Sinhalese name

A Sinhalese name or Sinhala name may contain two or three parts: a patronymic, one or more given names, and sometimes a surname, which was often absent in the past.[1] Full names can be rather long, and hence are often shortened, by omitting or abbreviating the family name and one of the given names, as in R. M. S. Ariyaratna.[2]

Family names can be distinguished by the suffix -ge or -ghe,[2] though this suffix may accidentally result from a particular transliteration of a Sinhalese word, such as simhe or simghe (lion).[3]

Given names can be masculine, feminine and gender neutral.

Sinhalese surnames often originate from Sanskrit. However, as a consequence of Portuguese legacy in Sri Lanka during the 16th and 17th centuries, many Portuguese language surnames also exits among Sinhalese people. As a result, Perera and Fernando eventually became the most common names in Sri Lanka.[4]



Sinhalese names usually consists of three parts. The first name is the patronymic name of the father, ancestor name or 'house name', which often has the suffix ‘-ge’ at the end of it, this is known as the 'Ge' name (ge meaning house in Sinhalese). The second name is the personal name and the third name is the surname.[5]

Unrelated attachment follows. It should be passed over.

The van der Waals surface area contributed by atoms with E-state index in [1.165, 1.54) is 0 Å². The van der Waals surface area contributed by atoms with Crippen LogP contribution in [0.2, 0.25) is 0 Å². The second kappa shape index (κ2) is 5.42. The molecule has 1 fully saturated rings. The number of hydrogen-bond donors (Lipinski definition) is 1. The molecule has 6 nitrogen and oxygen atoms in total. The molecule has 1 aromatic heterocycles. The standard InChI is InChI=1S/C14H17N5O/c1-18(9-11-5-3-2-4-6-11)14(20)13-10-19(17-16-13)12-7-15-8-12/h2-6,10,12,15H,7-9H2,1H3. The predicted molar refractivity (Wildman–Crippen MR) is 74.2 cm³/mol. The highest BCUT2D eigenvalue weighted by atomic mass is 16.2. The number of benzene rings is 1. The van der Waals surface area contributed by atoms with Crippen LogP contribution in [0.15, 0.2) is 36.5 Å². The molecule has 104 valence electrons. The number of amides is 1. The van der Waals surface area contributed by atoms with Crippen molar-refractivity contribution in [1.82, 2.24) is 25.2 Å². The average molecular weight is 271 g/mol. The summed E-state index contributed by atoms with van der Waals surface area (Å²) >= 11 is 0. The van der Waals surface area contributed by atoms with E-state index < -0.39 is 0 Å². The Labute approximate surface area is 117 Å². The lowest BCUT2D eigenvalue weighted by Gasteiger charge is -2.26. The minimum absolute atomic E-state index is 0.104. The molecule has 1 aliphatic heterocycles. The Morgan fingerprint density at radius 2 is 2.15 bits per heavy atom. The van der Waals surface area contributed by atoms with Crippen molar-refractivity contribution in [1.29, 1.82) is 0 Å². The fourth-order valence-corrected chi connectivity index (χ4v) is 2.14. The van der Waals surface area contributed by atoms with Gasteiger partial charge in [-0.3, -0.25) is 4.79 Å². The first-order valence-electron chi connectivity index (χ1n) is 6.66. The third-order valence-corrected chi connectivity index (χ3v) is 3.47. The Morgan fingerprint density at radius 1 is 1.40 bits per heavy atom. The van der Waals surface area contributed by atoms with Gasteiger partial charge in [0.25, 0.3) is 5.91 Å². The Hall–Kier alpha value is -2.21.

For example, in the name RAJAPAKSHA MUDIYANSELAGE Siril Ariyaratna, Rajapaksha is the family or surname name, Mudiyanselage is the 'Ge' name and Siril and Ariyaratna are two given names.[2]

Ge name

Family name

Foreign origin names

The Portuguese and Dutch being in Sri Lanka has left a legacy where many Sinhalese people converted religion or took on foreign names through intermarriage or adoption.[6]


Given name



  1. ^ De Gruyter 2013, p. 213-219.
  2. ^ a b c Chandralal 2010, p. 9, 43.
  3. ^ Hanks, Coates & McClure 2016, p. 1402.
  4. ^ Wanasundera 2002, p. 61.
  5. ^ Evason 2016.
  6. ^ Raymond 2018.


  • Dileep Chandralal (2010). Sinhala. John Benjamins Publishing Company. pp. 9, 43. ISBN 978-90-272-8853-0.
  • International Federation of Library Associations and Institutions (2013). Names of Persons: National Usages for Entry in Catalogues. De Gruyter. pp. 213–219. ISBN 978-3-11-097455-3.
  • Patrick Hanks; Richard Coates; Peter McClure (2016). The Oxford Dictionary of Family Names in Britain and Ireland. OUP Oxford. p. 1402. ISBN 978-0-19-252747-9.
  • Nanda Pethiyagoda Wanasundera (2002). Sri Lanka. Marshall Cavendish. p. 61. ISBN 978-0-7614-1477-3.
  • Raymond, Roel (28 February 2018). "Portuguese-Sri Lankan Surnames And Their Meanings". roar.media. Retrieved 10 January 2021.
  • Raymond, Roel (17 April 2018). "Dutch-Sri Lankan Surnames And Their Meanings". roar.media. Retrieved 10 January 2021.
  • Perera, B. J. (2009). "The "Ge" names of the Sinhalese". Journal of the Royal Asiatic Society of Sri Lanka. 55: 1–16. JSTOR 23731092.
  • Evason, Nina (2016). "Sri Lankan Culture – Communication". Cultural Atlas. Retrieved 10 January 2021.

External links

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